The music attracts the public, but the shows break records. There could be an explanation of the historic string of concerts that Coldplay has scheduled at the River Plate Stadium starting this Tuesday the 25th, which continues on the 26th, 28th and 29th of this month and on the 1st, 2nd, 4th, November 5, 7 and 8. In a context of crisis, and in the case of artists who are not part of the pantheon of classic “monsters” like Roger Waters or are closely linked to the Argentine idiosyncrasy like the Rolling Stones, it is worth looking for some extra-musical justification for Chris Martin’s band has achieved what no one has ever achieved before: ten Monumentales in a row.
In the socioeconomic field, it would not be so complicated to conjecture: those who have a “rest” that allows them to do more than live from day to day will be able to take the purchase of a ticket for a megashow as an investment and an escapism. In Argentina 2022, any financing plan invites the well-known syllogism “with the inflation that exists, with what I end up paying in installments, I don’t even buy candy.” That, added to the premise “you can’t save, so I’ll spend it” results in a wave of middle/upper-middle class audiences filling stadiums to have a good time. What should be defined, then, is why Coldplay.
There is a certain paradox in that the authors of “Yellow” have precisely displaced the Stones and Waters in the ranking of the most convening international numbers in River, taking into account that the group of Jagger and Richards had a lot to do with the conversion of the shows of rock at social events and Pink Floyd craned one of his masterpieces (TheWall, 1979) as a criticism of this massiveness that he considered inhuman. The five River of the Stones of 1995, the other five of 1998 and the nine of Waters in 2012 were overshadowed by this ten of Coldplay that comes to crown a sustained growth of their call in the country.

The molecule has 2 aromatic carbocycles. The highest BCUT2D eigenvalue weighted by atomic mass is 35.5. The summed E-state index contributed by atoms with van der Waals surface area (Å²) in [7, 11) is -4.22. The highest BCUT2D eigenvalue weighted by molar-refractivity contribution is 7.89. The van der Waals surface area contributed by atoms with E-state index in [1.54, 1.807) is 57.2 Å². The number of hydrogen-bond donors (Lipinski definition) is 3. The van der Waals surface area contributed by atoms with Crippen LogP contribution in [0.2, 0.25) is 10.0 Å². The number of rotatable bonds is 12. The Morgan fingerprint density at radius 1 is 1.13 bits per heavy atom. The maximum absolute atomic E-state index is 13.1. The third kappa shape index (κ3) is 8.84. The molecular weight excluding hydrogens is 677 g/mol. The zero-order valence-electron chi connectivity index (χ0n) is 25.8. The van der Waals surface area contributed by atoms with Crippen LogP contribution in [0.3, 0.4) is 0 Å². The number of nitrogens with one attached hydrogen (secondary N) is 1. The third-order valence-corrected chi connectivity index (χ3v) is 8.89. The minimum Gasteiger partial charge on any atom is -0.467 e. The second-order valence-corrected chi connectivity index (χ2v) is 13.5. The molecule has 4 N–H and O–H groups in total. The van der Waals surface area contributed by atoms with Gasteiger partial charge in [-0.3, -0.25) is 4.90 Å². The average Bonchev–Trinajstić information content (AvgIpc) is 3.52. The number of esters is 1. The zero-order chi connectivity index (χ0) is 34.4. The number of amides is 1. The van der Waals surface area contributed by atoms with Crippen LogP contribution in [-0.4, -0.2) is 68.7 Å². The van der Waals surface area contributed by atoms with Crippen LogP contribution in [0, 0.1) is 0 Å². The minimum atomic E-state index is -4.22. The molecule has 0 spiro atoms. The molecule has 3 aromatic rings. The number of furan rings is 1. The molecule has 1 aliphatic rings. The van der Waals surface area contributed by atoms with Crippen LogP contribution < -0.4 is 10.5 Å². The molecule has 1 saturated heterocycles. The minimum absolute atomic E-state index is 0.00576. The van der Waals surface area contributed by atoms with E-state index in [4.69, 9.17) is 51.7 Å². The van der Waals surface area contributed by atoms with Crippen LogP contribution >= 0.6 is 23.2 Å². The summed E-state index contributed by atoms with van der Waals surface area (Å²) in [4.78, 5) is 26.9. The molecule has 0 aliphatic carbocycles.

It all started with three Gran Rex as a test balloon: February 20, 21 and 22, 2007. Tickets, like this time, sold out instantly, making it clear that the test had gone well and that the Argentine public wanted more Coldplay. They came to promote their third album X&Y (2005), in which they began to detach themselves from the introversion and subtlety of the first two albums to let their stadium band vocation flourish. Songs like “Speed of Sound” gave the first indications of the next stage of his career, but still ballads like “Fix You” and ambient and organic songs like “Swallowed by the Sea” continued to be the center of the proposal.
that changed in Live life or Death and All His Friends (2008), an album in which they finished discovering the benefits of pop bombast at the hands of a key figure in their metamorphosis: producer Brian Eno, who (not coincidentally) had also worked on the albums that made U2 in a mass phenomenon. Achtung Baby! (1991) and Zooropa (1993) bear the signature of the former Roxy Music and are two clear references to the sound that Coldplay embraced from then on. “U2 is an inspiration to everyone. It is difficult to ignore his influence on music and on other causes”, Chris Martin once declared, referring to the imprint that Bono’s group left on his: the sentimentalist epic and the combination of electronics and organicity in music, and the “missions” such as the defense of the environment, fair international trade and others in the humanitarian field. This Coldplay, the one from Live lifewas the one who visited us for the second time in his debut on the court that will now be his home: on February 26, 2010 they played at River (only one show!) as part of this tour.